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Sperm donor said to father 150 kids: Time to tighten regulation?


(CBS) Are lax U.S. sperm donation policies setting the stage for accidental incest?

Video: Sperm donor siblings find family ties

That's the fear among some parents and experts, after The New York Times reported a case in which a sperm donor may have fathered at least 150 children. This isn't the first such discovery - large clusters of these so-called "donor families" are cropping up on registry sites where parents search to see if their kid has donor half-siblings.

"My daughter knows her donor's number for this very reason," an unidentified mother of a teenager conceived via sperm donation in California, told the New York Times. "She's had crushes on boys who are donor children. It's become part of sex education," she said.

And incest isn't the only worry.

The revelations also raise fears that children from the same donor could share disease-causing genes that can spread through the population.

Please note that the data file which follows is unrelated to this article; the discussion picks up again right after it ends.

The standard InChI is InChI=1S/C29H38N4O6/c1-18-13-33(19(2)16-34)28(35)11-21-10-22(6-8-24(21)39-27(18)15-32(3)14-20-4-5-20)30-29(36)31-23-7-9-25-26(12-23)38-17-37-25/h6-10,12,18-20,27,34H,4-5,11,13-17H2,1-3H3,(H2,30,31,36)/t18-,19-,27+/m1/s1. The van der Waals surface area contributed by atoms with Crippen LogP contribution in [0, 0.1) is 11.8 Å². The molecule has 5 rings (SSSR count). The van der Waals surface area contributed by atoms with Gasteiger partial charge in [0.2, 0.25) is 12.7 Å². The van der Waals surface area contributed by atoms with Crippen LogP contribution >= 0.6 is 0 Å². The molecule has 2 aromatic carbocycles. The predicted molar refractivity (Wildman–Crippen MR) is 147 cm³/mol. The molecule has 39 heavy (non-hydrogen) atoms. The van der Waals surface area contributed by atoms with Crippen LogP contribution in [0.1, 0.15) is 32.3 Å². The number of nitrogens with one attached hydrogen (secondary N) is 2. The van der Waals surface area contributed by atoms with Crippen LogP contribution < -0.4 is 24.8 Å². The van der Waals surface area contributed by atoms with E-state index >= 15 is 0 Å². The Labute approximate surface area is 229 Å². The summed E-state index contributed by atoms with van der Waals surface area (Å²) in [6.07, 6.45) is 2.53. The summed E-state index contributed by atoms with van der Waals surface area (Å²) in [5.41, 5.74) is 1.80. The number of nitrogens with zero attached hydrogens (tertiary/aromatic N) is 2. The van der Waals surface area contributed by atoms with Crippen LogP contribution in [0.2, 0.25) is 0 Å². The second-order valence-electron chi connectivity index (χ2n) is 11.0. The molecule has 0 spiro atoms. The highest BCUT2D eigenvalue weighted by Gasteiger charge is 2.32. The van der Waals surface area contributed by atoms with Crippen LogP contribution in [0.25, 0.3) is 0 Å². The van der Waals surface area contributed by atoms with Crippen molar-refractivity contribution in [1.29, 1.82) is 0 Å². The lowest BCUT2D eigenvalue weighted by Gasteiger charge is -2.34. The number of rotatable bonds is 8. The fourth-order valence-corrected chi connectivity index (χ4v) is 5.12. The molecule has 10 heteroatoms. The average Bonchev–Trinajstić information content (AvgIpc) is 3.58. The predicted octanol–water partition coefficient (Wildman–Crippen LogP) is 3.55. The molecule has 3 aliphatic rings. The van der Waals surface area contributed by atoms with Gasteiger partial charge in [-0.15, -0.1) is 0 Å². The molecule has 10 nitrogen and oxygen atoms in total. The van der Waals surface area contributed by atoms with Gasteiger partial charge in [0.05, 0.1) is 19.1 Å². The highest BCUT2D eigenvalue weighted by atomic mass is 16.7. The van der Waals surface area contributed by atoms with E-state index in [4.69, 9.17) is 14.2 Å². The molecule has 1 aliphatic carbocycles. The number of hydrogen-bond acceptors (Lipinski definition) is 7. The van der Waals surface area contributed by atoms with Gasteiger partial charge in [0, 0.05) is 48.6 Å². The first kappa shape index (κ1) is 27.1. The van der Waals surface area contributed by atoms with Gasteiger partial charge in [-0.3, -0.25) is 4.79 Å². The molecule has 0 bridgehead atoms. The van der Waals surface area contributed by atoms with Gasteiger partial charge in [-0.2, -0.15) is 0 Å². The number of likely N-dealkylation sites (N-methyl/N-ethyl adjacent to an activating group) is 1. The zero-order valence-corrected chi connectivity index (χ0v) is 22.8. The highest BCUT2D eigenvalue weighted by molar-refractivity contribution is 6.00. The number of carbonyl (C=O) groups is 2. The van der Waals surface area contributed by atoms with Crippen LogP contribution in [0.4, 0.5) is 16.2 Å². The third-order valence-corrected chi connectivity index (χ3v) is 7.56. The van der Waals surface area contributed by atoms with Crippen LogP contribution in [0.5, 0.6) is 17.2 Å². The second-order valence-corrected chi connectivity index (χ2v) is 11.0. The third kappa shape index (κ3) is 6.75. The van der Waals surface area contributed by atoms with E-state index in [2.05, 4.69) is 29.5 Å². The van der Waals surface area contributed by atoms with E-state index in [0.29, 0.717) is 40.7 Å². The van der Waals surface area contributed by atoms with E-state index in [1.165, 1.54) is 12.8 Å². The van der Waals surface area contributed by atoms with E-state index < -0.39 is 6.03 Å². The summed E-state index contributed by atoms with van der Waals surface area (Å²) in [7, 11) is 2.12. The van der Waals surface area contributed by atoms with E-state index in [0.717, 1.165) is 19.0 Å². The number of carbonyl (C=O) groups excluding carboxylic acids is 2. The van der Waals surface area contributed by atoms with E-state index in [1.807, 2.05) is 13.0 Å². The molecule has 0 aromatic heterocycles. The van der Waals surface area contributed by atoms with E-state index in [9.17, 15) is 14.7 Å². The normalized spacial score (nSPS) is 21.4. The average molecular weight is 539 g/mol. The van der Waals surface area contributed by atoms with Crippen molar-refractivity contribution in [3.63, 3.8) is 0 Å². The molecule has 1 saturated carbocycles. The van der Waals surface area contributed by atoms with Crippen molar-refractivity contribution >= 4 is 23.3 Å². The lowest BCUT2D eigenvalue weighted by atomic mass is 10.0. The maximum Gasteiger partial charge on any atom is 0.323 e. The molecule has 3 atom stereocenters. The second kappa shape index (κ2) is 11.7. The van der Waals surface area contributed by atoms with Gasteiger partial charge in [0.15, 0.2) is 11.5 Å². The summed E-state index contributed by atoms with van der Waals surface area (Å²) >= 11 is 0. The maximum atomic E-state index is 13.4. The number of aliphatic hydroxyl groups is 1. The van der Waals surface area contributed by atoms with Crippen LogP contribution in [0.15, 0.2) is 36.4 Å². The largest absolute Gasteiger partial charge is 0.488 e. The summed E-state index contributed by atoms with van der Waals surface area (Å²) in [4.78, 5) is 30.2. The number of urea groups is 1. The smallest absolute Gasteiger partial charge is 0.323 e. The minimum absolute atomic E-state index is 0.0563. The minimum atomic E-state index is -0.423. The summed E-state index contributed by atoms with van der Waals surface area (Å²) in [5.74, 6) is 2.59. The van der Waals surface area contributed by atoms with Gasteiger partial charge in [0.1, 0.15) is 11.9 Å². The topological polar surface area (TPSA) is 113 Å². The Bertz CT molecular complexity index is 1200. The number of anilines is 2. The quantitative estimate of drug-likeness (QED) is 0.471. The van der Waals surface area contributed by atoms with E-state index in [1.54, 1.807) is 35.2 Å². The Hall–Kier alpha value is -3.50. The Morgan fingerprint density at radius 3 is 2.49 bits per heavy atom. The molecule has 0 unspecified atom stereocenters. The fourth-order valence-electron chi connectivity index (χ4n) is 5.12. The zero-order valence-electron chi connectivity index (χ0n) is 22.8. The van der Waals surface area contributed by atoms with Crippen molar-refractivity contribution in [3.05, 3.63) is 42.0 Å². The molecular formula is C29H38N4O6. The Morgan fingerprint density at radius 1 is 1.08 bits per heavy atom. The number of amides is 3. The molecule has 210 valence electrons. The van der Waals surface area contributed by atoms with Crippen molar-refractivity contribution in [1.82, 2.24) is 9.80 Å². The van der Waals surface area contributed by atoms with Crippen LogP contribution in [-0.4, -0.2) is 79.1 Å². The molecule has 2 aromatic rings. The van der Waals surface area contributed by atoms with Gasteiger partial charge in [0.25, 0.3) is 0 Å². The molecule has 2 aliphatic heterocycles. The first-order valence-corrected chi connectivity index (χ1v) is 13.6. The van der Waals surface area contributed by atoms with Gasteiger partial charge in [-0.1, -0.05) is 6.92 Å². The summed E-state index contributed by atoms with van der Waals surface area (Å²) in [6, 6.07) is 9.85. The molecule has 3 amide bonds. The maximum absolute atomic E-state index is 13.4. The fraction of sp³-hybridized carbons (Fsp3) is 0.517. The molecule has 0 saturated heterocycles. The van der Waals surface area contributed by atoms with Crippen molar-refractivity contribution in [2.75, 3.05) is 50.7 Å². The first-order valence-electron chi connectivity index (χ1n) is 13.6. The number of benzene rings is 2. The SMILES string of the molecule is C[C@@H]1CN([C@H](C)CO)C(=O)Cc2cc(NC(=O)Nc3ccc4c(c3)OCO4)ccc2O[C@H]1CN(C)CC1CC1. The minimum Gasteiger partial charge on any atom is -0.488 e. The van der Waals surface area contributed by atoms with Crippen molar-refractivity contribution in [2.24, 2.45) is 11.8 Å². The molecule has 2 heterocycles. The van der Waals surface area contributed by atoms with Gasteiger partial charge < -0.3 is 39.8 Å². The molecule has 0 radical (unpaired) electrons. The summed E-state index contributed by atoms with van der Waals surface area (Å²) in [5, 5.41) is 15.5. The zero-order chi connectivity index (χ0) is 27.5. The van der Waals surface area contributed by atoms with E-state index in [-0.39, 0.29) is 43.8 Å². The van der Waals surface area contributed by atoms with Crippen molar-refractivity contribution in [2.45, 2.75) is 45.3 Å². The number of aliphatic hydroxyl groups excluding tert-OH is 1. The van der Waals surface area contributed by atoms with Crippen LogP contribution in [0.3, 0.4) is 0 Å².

In July, ABC News reported 24 children of one donor were at risk for a potentially fatal hereditary heart defect. In August, the Daily Mail reported a donor with Asperger's syndrome fathered at least 22 children, some of which are already showing signs of autism.

How can a donor father so many kids? Some experts say the sperm donation industry needs tighter regulation.

"We have more rules that go into place when you buy a used car than when you buy sperm," Debora L. Spar, author of "The Baby Business: How Money, Science and Politics Drive the Commerce of Conception," told the Times.

England's Human Fertilisation Embryology Authority caps the number of kids from one sperm donor at 10. France and Sweden also have laws limiting sperm donation, according to the Times.

But here in the U.S., there's no defined law, only recommended guidelines. The American Society of Reproductive Medicine recommends restricting conceptions to 25 births per 800,000-person population.

Dr. Robert G. Brzyski, chairman of the society, told the Times it's time to reassess the industry's standards.

Previously, Brzyski said, decisions were based on estimates of unintended circumstances when brothers and sisters might meet and marry. "I think those models were very limited in their vision when they were created, he told the Times. Now I think there needs to be a reassessment of the criteria and the policies regarding the appropriate number of offspring."

What do you think - does sperm donation require government regulation?

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